What’s really cheaper – bargain supermarkets or online shopping: Two savvy mums go head to head to find out

Jessica Bavin (left) and Debbie Carter (right) go head to head online and in store to see who can get their week’s shopping cheapest

It’s the burning question when it comes to buying the weekly groceries – is it cheaper to buy online or head out to the shops?

We decided to carry out the ultimate Cash Queens challenge. We asked two mums who are both super-savvy shoppers to take part.

We gave them a list of 20 family basics to see who could get them for the cheapest price, with one going online and the other shopping around the stores.

Read on to find out who won and why. Also, get our mums’ top tips on how to slash your grocery bill every week.

Jessica – online shopper

Jessica Bavin, 38, is head of business and economics at a school in Crewe, Cheshire. She is married to Jonathan and has two daughters.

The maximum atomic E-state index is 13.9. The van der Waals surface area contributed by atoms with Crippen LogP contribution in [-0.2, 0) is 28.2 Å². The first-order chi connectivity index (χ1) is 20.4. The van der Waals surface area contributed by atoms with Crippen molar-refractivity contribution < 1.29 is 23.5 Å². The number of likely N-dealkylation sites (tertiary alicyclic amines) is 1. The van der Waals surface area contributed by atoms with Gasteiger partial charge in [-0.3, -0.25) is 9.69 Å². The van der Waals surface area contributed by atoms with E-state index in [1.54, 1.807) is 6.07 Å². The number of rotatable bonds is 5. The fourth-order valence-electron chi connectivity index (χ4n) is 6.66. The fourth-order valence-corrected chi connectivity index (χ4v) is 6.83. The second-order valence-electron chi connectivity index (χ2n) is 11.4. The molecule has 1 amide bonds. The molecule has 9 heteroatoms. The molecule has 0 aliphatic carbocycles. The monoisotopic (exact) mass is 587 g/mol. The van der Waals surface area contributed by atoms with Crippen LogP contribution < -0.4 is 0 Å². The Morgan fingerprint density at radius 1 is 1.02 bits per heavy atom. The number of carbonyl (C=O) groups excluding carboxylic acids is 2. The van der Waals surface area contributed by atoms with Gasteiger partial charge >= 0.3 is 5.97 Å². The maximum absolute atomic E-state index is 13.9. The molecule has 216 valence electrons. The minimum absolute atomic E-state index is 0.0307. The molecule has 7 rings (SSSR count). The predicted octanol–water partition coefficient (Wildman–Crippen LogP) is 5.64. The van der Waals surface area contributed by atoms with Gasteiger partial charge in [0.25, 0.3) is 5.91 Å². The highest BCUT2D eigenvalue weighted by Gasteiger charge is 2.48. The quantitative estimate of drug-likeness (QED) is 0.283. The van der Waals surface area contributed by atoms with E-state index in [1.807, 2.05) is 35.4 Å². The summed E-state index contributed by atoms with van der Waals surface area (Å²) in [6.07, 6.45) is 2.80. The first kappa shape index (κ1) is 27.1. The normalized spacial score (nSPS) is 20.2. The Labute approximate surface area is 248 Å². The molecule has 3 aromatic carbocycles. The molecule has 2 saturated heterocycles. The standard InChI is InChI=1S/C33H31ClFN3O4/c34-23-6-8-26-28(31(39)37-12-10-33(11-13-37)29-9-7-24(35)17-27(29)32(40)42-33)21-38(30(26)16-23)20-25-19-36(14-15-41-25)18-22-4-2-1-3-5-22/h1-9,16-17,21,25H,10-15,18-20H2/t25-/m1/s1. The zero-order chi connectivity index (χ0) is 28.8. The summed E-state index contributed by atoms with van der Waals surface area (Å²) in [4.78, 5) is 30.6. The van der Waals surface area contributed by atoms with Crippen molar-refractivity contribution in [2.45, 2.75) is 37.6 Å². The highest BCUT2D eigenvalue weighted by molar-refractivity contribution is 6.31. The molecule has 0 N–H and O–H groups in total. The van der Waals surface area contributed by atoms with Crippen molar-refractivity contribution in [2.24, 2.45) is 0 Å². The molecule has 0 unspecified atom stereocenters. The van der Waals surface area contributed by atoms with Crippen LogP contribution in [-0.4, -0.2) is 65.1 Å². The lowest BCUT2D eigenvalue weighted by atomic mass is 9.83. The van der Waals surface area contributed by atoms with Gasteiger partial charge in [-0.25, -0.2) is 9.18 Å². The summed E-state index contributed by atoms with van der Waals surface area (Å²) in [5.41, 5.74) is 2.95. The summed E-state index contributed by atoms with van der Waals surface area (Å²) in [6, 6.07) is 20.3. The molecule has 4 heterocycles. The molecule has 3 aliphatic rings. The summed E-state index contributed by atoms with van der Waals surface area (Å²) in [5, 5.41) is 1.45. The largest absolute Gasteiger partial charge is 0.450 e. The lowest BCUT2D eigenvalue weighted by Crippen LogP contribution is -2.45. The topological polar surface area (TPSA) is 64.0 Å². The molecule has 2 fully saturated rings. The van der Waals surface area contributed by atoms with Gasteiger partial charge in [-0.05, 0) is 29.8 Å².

Jessica prefers shopping online because she finds it easier to search for deals. She always starts her shop by using comparison websites and scouring voucher code sites.

She has different baskets open with supermarkets such as Tesco, Asda and Morrisons so she can compare prices.

“I always do the weekly shop online, partly because I’m a busy mum and it takes less of my time,” says Jessica. “But also I found when I went in store with the kids I ended up spending more on impulse buys. I used to look at the stuff on the conveyer belt at the till and realised I didn’t need a lot of it.

“Online, if I get carried away I can check my basket before I press buy and can drop things I know we don’t really need. I reckon I save £40 a week as I used to easily spend £120 a time in-store.

“I do lots of research on all my shopping and get a buzz out of savings. Things are getting better with online grocery shops. You don’t get all the silly alternatives.